"Angels & Demons" made few waves when it first came out, but now, partly because of the success of its follow-up, "The Da Vinci Code," it is also reportedly becoming a bestseller, with more than 8 million copies in print, according to publisher Simon & Schuster.

Simon & Schuster said last week it has seen an increase in sales with the death of Pope John Paul II.

"We attribute the increased sales to interest in the cardinals' conclave," spokesman Adam Rothberg said.

But some scholars warn against relying on Brown's thriller to figure out what will happen on Monday, since he blends historical facts, legends and fictional storylines.

"It's not so much wrong, as out of date," Burstein said. "He based it on procedures that were done for many years prior to Pope John Paul II.

"If you judge it by the norms of the traditional historical novel, he's done a lot of research and his facts are pretty good. ... When Dan Brown deals with the papal selection process in 'Angels and Demons,' he's actually quite factual, within reason."

Brown aside, we do know this much about the conclave: 115 members of the elite red-robed College of Cardinals will congregate in the Sistine Chapel Monday to cast their votes for the next pope by secret ballot.

For the first time, they won't be housed in the Apostolic Palace, but rather will sleep in a $20 million hotel residence called the Domus Sanctae Marthae, and will be able to go outside the Chapel complex, as long as they stay within Vatican City.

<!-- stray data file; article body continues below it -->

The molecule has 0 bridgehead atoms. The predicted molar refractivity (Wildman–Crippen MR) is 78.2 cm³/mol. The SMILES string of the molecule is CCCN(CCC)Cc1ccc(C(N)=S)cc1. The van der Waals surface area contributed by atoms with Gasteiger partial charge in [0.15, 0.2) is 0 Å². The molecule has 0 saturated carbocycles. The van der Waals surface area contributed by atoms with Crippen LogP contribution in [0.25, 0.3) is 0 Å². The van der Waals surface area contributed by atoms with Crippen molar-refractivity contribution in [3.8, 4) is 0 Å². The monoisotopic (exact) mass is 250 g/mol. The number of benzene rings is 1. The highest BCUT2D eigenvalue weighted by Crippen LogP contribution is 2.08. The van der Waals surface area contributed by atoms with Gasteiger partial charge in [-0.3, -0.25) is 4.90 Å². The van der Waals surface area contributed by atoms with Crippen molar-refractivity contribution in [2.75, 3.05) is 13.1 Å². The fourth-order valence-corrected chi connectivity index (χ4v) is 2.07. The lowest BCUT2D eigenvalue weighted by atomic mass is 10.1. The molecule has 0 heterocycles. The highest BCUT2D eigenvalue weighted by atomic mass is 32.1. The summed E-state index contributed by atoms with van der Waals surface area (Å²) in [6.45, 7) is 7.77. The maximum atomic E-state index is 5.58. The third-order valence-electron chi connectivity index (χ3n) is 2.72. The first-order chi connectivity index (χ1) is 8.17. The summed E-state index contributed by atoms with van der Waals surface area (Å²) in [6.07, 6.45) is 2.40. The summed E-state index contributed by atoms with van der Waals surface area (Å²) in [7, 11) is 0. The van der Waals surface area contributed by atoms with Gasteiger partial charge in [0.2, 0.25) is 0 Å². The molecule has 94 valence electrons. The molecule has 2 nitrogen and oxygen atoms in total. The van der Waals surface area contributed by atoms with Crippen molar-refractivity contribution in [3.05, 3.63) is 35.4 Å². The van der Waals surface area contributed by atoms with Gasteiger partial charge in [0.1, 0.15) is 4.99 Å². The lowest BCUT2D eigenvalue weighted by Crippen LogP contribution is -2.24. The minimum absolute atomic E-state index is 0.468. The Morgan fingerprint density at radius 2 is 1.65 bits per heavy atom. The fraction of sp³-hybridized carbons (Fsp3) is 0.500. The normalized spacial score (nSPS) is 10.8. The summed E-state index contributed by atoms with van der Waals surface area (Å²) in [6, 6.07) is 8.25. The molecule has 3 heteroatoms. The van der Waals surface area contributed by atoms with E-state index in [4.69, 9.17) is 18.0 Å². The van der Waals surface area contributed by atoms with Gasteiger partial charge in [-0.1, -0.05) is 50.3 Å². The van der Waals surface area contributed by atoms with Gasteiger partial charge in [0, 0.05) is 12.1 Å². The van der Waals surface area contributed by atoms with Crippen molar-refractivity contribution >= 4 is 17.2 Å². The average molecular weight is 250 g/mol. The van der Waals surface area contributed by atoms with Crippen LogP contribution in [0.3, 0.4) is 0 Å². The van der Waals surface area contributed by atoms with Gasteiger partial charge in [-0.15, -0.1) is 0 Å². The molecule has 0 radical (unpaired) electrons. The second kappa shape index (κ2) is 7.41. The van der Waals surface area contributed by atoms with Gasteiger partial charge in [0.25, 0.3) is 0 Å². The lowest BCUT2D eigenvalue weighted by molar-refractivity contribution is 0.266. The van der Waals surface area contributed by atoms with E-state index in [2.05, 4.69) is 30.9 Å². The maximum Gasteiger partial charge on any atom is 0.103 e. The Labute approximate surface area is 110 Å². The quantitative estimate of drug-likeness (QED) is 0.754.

Thousands of reporters will be at hand, but there likely won't be much to see or hear, except for a wisp of smoke and a tolling of church bells.

"You go down to the plaza and you wait for the smoke," Roberts said. "It really is primitive. The smoke is never really black or white — it's usually gray — so this year there will be bells ringing" [when the new pope is elected].

But perhaps the best person to explain the conclave — or offer reasons not to explain the conclave — is the late pope himself.

“It has been my wish to give particular attention to the age-old institution of the Conclave, the rules and procedures of which have been established and defined," wrote Pope John Paul II on the Vatican's Web site.

"A careful historical examination confirms both the appropriateness of this institution, given the circumstances in which it originated and gradually took definitive shape, and its continued usefulness for the orderly, expeditious and proper functioning of the election itself, especially in times of tension and upheaval …

"I further confirm, by my apostolic authority, the duty of maintaining the strictest secrecy with regard to everything that directly or indirectly concerns the election process itself.”